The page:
Our own Josh Clarkson and Melissa Barrero weigh in on the debate below.

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taxes_sdNoteworthy events for the month ahead . . .

The month kicks off with April Fools’ Day. Here is a look-back at the biggest pranks in 2013.

Panama plays host to the World Economic Forum on Latin America on April 1-3. The conference focuses on the region’s efforts in maintaining its economic growth, boosting the diversification of its economies, increase its productivity, fuel competitiveness, enhance trade and invest in human capital.

The Wall Street Journal’s ECO:nomics conference is on April 2-4 in Santa Barbara, CA. As always, the conference convenes experts from a diverse range of industries – oil, gas, alternative energy, clean tech, manufacturing, finance, and consumer businesses – to debunk myths and opportunities. This year’s speakers include chairmen and CEOs of Walmart, Tyson Foods, Statoil, Toyota, Waste Management, and more.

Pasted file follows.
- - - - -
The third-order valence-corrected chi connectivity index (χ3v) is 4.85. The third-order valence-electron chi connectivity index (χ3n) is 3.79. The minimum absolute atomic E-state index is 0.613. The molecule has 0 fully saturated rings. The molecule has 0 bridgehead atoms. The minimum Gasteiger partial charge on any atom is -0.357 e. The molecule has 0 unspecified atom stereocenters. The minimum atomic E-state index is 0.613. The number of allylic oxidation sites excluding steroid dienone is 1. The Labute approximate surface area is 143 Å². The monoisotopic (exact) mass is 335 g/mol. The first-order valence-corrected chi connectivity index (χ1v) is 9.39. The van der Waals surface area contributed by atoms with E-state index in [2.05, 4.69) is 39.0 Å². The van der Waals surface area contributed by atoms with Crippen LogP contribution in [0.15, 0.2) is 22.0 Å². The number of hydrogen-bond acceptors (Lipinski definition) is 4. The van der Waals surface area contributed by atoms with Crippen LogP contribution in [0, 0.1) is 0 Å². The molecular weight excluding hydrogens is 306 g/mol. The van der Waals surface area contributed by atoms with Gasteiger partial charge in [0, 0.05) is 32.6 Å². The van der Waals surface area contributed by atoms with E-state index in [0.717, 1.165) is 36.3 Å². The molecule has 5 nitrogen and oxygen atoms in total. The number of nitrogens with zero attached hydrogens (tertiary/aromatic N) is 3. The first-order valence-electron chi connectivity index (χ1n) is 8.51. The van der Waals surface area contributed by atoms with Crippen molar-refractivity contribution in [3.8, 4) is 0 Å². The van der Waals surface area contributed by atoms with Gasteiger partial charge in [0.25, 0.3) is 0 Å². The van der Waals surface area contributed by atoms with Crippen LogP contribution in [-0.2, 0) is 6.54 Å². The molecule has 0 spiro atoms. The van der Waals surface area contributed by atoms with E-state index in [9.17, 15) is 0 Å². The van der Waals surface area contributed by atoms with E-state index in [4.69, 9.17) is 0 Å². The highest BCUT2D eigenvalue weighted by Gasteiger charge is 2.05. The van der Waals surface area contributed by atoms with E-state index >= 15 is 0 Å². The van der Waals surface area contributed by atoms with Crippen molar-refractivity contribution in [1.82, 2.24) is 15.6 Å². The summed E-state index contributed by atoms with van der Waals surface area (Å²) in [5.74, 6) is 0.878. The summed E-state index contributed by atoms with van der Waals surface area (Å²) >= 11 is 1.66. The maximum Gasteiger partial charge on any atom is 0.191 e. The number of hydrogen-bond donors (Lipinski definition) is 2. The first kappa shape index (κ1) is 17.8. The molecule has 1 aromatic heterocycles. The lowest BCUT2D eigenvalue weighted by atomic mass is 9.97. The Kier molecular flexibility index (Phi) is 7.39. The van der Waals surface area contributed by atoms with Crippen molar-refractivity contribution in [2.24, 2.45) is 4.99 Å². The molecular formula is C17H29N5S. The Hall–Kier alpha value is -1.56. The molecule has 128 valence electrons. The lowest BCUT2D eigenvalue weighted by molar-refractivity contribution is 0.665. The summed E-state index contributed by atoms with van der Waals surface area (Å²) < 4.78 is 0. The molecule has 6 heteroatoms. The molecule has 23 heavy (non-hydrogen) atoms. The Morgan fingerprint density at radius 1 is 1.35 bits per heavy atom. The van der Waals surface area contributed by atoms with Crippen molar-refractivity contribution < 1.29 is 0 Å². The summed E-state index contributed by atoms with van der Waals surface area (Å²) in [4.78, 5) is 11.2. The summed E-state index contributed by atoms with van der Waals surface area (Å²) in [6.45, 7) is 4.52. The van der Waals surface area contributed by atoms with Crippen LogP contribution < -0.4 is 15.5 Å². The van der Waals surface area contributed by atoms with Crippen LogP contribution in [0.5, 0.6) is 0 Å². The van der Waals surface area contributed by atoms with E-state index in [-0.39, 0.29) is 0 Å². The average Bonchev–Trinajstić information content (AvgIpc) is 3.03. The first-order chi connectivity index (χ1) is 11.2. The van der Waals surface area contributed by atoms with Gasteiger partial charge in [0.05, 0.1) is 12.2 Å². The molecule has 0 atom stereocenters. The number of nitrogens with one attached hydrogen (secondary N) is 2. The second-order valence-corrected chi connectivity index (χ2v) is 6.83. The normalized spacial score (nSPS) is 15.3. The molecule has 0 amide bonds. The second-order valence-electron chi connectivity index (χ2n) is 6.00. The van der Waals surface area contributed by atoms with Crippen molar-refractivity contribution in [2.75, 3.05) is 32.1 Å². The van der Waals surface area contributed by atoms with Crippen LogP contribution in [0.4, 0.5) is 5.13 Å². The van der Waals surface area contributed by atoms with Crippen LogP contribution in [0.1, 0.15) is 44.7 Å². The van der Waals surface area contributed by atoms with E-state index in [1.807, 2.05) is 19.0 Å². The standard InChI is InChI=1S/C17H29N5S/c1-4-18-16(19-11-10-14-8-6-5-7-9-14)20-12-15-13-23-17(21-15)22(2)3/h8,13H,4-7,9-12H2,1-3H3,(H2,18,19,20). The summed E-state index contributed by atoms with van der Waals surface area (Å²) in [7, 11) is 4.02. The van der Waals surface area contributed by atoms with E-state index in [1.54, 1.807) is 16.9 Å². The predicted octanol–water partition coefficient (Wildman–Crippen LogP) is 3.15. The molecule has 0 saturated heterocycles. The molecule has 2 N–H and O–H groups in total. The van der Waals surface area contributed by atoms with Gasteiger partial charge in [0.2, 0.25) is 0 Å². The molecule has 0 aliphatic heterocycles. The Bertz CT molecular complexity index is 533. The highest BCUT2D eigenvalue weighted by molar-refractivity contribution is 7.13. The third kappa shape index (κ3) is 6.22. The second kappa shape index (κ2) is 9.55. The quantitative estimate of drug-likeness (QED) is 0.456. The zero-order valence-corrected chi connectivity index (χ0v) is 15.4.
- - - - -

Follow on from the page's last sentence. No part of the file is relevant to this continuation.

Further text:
Something to look forward to on April 15 – a total lunar eclipse is visible to those in Australia, the Pacific, and the Americas. Speaking of April 15, don’t forget to file your taxes. Here are “10 Tips for Getting the Biggest Tax Refund.”

About 36,000 runners compete in the 118th Boston Marathon on April 21. Runners will commemorate those killed by the bombing at the 2013 race.

Celebrate Mother Earth on April 22. This year’s theme for Earth Day is Green Cities, which focuses on initiatives that help create sustainable communities. How will you do your part?

Rounding up the month, PRWeek hosts its PR Summit 2014 in London on April 29. A one-day strategic PR event, the focus of this year’s summit will be on the evolution of PR in the global and digital landscape.